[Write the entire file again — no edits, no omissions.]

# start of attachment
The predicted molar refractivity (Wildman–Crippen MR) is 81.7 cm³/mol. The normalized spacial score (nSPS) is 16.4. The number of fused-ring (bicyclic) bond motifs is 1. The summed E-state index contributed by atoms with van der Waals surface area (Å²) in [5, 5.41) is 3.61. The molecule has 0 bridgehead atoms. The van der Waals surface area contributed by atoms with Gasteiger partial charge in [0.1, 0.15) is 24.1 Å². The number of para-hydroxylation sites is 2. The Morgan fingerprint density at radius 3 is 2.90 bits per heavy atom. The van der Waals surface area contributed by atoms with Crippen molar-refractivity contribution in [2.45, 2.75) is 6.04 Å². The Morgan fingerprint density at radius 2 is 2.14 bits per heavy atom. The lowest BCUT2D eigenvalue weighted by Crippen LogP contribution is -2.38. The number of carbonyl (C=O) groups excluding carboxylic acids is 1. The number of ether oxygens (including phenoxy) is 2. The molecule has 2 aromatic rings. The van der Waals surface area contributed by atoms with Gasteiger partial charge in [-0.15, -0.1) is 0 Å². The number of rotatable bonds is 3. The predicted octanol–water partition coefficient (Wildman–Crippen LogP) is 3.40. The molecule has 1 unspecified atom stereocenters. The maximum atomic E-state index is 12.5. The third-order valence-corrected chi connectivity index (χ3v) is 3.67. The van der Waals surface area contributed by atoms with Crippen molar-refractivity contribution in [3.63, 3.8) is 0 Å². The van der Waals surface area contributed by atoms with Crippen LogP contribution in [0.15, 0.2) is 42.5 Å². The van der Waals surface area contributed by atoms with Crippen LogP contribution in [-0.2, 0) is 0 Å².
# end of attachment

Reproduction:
The predicted molar refractivity (Wildman–Crippen MR) is 81.7 cm³/mol. The normalized spacial score (nSPS) is 16.4. The number of fused-ring (bicyclic) bond motifs is 1. The summed E-state index contributed by atoms with van der Waals surface area (Å²) in [5, 5.41) is 3.61. The molecule has 0 bridgehead atoms. The van der Waals surface area contributed by atoms with Gasteiger partial charge in [0.1, 0.15) is 24.1 Å². The number of para-hydroxylation sites is 2. The Morgan fingerprint density at radius 3 is 2.90 bits per heavy atom. The van der Waals surface area contributed by atoms with Crippen molar-refractivity contribution in [2.45, 2.75) is 6.04 Å². The Morgan fingerprint density at radius 2 is 2.14 bits per heavy atom. The lowest BCUT2D eigenvalue weighted by Crippen LogP contribution is -2.38. The number of carbonyl (C=O) groups excluding carboxylic acids is 1. The number of ether oxygens (including phenoxy) is 2. The molecule has 2 aromatic rings. The van der Waals surface area contributed by atoms with Gasteiger partial charge in [-0.15, -0.1) is 0 Å². The number of rotatable bonds is 3. The predicted octanol–water partition coefficient (Wildman–Crippen LogP) is 3.40. The molecule has 1 unspecified atom stereocenters. The maximum atomic E-state index is 12.5. The third-order valence-corrected chi connectivity index (χ3v) is 3.67. The van der Waals surface area contributed by atoms with Crippen molar-refractivity contribution in [3.63, 3.8) is 0 Å². The van der Waals surface area contributed by atoms with Crippen LogP contribution in [0.15, 0.2) is 42.5 Å². The van der Waals surface area contributed by atoms with Crippen LogP contribution in [-0.2, 0) is 0 Å².